Global Assessment Report on Disaster Risk Reduction 2015
Making development sustainable: The future of disaster risk management

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Part II - Chapter 7
7.1 From Ratnapura to the Chao
Phraya River
Where risk awareness is limited, those exposed to hazards have limited motivation to invest in reducing their risk levels.
It is highly improbable that any resident of the District of Ratnapura, Sri Lanka, is unaware of disaster risk. Since 1990, Ratnapura has reported a staggering 2,601 extensive disaster events, an average of over 100 per year, which have damaged or destroyed 23,000 homes, affected over a million people and eroded essential local infrastructure.1 Ratnapura is a highly disaster-prone district which is particularly affected by floods and landslides (OXFAM, 2006

Oxfam International. 2006,Disaster Management Policy & Practice: Lessons for Government, Civil Society, & the Private Sector in Sri Lanka, Oxfam Humanitarian Field Studies. October 2006.. .
). Thirteen per cent of its low-lying areas are generally affected by floods during heavy rains (UN-Habitat, 2009). Moreover, increases in annual rainfall and temperature variations have led to increased annual landslide occurrence over the last decade (Rathnaweera, et al., 2012).
Ratnapura is only one of thousands of municipalities around the world that experience recurrent extensive disasters. In general, the residents of these localities are fully aware of the risks they face. But their choice as to where to live and work is often constrained by social and economic factors, including a lack of access to safer land, the need to be close to employment opportunities, insufficient investment in risk-reducing infrastructure by local and national authorities, and sometimes discrimination. With constrained opportunities, people faced with recurrent extensive risk often have no choice but to live with that risk and periodically recover from disaster loss and damage.
In contrast to Ratnapura, it is probable that very few of the companies that built factories on the floodplains of the Chao Phraya River in Thailand before the massive flooding in November 2011 were fully aware of the risk they faced. Flood risk in the basin had never been modelled, and the scale of the disaster took global businesses, the government and the insurance industry by surprise. Rippling through global supply chains, the disaster affected production around the world and resulted in massive losses. The total loss of operating profit to Toyota and Honda alone was estimated at US$1.25 billion and US$1.4 billion, respectively (UNISDR, 2013a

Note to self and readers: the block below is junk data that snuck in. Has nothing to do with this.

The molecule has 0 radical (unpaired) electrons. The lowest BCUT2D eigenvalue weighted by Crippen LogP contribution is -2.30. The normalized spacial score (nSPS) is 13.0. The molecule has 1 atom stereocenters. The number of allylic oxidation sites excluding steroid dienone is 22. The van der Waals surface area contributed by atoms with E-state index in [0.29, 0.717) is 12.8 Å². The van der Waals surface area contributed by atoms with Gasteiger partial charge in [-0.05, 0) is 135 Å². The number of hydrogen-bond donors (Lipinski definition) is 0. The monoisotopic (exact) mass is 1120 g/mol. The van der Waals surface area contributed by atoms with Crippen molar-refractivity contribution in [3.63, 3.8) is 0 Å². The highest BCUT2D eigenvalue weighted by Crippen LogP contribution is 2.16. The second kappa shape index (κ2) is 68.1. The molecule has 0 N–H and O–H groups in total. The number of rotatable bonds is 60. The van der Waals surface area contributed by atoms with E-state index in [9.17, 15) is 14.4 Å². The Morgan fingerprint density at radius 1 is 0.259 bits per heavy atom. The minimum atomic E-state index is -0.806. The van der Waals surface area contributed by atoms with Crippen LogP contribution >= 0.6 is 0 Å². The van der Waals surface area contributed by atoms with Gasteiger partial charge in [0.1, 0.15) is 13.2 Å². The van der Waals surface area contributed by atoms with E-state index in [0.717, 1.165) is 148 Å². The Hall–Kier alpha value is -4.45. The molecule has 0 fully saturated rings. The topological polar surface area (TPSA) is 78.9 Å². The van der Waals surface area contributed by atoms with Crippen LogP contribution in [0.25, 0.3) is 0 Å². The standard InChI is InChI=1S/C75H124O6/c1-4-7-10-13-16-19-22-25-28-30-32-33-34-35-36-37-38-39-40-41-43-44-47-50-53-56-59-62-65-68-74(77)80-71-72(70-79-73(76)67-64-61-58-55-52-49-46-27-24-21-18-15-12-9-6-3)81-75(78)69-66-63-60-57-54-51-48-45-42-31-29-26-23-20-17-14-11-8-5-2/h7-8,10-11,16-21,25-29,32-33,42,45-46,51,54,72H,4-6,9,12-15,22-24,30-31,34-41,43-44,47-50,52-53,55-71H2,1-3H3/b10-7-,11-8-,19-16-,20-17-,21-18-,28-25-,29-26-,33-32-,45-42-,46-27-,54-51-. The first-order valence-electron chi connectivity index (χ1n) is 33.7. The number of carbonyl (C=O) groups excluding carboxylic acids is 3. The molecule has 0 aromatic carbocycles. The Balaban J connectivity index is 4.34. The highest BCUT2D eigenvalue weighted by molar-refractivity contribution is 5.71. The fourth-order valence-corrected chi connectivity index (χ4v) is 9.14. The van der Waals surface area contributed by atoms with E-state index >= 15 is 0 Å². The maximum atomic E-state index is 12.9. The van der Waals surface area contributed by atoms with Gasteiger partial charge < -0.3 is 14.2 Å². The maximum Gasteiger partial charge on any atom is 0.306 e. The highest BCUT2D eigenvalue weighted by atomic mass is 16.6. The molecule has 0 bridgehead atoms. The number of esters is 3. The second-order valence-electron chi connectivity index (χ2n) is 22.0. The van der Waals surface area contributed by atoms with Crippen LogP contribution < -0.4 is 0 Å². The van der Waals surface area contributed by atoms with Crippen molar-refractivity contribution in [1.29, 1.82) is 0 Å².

UNISDR. 2013a,Global Assessment Report on Disaster Risk Reduction: From Shared Risk to Shared Value: the Business Case for Disaster Risk Reduction, Geneva, Switzerland: UNISDR.. .
Despite the scale of these losses, very few companies have decided to relocate to less hazardous areas of Thailand or to other countries. A survey conducted among Japanese businesses in Bangkok in 2012 showed that almost 80 per cent had decided to stay in the same locations, compared to 16 per cent that had already moved or were planning on moving to other locations in Thailand and 6 per cent that planned to move overseas (Government of Japan, 2012

Government of Japan. 2012,Floods in Thailand that caused a significant impact on trade environment, etc, of neighbouring nations/regions, including Japan. Section 3.. .
). All of the businesses in the area are now fully aware of the flood risks. While it may not always be a matter of choice, particularly due to financial constraints (ibid.), for most businesses the value creation opportunities provided by the location outweigh any contingent liabilities posed by future floods.
Awareness, identification, understanding and estimation of disaster risks are all clearly fundamental underpinnings of disaster risk management. If those exposed to hazards are unaware of the risks they face, it is difficult to see how or why households, businesses or governments would invest in reducing their risk levels.
Investment in public awareness, education and risk assessment has increased. However, these efforts have rarely taken into account the social and economic constraints on disaster risk reduction or the opportunities sacrificed by not addressing that risk. As a result, the increasing volume of risk information available has not generally been translated into risk knowledge.
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